The news here isn’t so much that [Guarav Singh] built this high-quality industrial digital camera from scratch, but it’s in the way it was accomplished. That plus the amount of information that’s packed into the write-up, of course. And the excellent photography.
Modularity was one of [Guarav]’s design goals, with the intention of being able to swap out the sensor as the technology changes. To that end, [Guarav] came up with a stack of three PCBs. The middle board of the stack contains a Lattice FPGA chip along with two 16-MB RAMs and the FPGA config flash. The sensor board lies on one side of the FBGA board, while the USB 3.0 board is on the other. Each six-layer board is a masterpiece of high-density design, and the engineering that went into interfacing them and getting everything squeezed into a 3D-printed case with an integrated aluminum C-mount ring is pretty impressive.
[Guarav]’s write-up goes into a great deal of detail on processing the sensor data on the FPGA. Also, there’s quite a bit of practical information on implementing MIPI (Mobile Industry Processor Interface) and the CSI (Camera Serial Interface) specification. We’ve delved into this world before, but this project is a great hands-on explanation that might really help move your MIPI project along.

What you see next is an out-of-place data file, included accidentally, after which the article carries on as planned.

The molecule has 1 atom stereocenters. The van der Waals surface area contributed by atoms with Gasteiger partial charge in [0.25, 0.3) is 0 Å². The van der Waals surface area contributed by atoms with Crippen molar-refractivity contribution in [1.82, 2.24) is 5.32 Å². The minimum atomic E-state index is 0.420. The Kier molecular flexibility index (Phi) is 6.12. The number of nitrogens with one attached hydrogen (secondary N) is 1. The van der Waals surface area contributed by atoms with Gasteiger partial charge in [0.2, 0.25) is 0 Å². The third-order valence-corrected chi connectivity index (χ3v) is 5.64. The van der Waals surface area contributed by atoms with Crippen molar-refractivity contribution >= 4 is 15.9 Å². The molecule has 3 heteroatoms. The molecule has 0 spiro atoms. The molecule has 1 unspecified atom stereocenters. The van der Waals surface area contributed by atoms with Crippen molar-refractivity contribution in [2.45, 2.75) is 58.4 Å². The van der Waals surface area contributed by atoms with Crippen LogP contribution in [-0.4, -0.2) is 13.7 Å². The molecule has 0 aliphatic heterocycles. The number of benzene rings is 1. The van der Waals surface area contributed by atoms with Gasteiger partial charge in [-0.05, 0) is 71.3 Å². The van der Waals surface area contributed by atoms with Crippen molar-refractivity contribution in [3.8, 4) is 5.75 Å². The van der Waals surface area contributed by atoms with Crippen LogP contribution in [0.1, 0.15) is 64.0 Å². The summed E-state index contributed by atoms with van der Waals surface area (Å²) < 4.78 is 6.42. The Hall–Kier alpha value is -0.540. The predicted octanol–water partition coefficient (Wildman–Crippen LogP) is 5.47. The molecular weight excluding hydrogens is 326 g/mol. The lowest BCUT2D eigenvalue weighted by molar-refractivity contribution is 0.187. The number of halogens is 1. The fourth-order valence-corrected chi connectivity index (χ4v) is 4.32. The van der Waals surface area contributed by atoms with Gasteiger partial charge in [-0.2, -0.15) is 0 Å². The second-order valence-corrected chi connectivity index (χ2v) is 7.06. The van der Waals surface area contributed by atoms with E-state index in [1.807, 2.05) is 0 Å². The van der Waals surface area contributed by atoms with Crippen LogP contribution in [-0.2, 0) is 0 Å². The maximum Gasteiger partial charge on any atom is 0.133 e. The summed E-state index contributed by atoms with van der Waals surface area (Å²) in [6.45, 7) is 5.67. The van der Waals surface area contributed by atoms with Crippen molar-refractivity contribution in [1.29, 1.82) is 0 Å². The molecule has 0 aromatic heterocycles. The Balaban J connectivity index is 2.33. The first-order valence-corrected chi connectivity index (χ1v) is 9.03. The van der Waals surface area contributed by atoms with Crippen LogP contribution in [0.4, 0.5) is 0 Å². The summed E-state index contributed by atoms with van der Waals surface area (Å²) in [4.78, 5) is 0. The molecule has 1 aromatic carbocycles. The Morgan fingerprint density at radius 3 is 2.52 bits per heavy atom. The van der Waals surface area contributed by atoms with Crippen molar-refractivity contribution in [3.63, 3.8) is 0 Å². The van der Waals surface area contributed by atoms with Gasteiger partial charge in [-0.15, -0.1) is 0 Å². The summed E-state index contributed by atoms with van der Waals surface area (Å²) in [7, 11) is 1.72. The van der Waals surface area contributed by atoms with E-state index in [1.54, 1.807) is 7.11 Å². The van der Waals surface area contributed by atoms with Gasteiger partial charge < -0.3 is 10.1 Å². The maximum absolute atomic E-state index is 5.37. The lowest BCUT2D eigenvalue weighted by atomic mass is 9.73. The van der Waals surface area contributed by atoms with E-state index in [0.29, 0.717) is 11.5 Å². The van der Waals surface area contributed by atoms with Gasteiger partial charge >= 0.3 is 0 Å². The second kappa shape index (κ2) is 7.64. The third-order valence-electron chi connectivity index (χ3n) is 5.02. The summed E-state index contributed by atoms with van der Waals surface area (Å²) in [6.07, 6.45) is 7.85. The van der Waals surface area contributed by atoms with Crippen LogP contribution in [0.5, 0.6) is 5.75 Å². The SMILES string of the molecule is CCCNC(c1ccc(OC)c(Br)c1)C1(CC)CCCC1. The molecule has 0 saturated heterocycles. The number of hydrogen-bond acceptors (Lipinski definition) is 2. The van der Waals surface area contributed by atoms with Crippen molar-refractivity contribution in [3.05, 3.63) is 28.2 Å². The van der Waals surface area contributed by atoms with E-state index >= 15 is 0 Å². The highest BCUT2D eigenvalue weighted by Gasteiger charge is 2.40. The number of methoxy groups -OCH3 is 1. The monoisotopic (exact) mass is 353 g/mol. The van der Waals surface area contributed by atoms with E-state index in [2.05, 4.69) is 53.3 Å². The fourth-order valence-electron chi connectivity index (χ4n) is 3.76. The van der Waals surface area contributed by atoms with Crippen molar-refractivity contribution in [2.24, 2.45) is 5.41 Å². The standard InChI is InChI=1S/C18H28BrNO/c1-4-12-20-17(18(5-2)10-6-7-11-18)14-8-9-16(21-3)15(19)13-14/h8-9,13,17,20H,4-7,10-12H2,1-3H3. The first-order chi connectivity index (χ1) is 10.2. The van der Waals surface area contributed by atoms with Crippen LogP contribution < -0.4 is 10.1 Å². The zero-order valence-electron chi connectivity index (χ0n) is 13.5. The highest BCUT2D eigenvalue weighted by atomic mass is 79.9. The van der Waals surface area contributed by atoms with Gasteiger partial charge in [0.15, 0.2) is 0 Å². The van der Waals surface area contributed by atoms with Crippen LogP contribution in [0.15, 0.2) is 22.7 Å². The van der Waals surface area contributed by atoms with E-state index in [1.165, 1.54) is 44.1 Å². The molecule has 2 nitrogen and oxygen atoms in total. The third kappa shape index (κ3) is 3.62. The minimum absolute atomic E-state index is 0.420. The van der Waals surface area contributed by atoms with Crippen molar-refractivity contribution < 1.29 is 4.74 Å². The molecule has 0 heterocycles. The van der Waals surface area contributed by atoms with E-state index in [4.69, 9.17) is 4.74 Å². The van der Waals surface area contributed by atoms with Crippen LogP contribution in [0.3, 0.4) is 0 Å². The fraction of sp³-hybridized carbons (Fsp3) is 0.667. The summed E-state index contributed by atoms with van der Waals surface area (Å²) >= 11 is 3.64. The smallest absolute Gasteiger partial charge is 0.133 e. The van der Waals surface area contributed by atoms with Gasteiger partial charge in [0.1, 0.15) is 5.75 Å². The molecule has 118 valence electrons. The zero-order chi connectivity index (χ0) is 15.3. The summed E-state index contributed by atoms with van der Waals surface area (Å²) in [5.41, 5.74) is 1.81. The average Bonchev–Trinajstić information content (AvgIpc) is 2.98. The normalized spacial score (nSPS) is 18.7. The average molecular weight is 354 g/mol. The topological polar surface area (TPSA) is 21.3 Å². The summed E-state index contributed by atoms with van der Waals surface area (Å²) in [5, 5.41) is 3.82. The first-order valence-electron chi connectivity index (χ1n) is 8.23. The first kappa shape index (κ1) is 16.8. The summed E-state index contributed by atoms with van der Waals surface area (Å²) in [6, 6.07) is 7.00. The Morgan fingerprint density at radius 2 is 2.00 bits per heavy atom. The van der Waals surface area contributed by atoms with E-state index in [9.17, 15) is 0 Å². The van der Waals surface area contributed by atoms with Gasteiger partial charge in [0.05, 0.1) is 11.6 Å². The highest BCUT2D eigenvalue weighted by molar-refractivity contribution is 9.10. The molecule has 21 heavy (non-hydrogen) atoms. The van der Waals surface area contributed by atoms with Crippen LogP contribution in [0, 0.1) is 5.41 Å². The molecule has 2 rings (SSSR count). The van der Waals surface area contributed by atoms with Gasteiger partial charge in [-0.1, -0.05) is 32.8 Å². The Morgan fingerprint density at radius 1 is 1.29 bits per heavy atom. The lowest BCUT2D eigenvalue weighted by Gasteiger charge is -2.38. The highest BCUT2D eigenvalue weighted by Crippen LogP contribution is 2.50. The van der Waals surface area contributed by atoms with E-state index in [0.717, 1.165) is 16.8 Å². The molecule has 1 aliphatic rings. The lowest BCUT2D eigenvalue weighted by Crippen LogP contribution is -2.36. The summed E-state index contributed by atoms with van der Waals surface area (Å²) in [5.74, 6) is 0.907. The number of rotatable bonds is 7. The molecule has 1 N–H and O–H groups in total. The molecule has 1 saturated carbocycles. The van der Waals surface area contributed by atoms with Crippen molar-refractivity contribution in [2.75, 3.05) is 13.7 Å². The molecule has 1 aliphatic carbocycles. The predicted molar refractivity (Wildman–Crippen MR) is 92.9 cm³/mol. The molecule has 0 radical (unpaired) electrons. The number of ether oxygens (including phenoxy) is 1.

Thanks for the tip, [STR-alorman].
6 thoughts on “Scratch-Built Industrial Camera’s Modular Design Really Stacks Up”
An impressive set of skills, and very nice execution and documentation!
+1 to that. really impressive project.
I wonder what the full build cost is?
That’s very well done and easy to follow. I recently took apart a Unifi Video Doorbell and it used a similar concept of stacked PCBs though on a smaller scale.
Looking at the 3D printed lens mount, I’d have some concerns about that CS mounting ring popping out since it appears to be press fit. I would either make it captive or make the mount 2 part and sandwich it in the middle. That’s just my armchair analysis though.
Ok. Now that we know how to make it, how about how to buy it?
i applaud the effort but come on man max 2.13mpix CMOS sensor with C-mount???? that’s like early 1990 tech…..
rolling shutter is nice and all but CCD sensors are so much better overall nowaday. you can find arduino/rpi 12-20mpix modules for about 50-60$ as well as industrial c-mount modules starting at 20$ so yeah nice experiment but i don’t really see the practical use.
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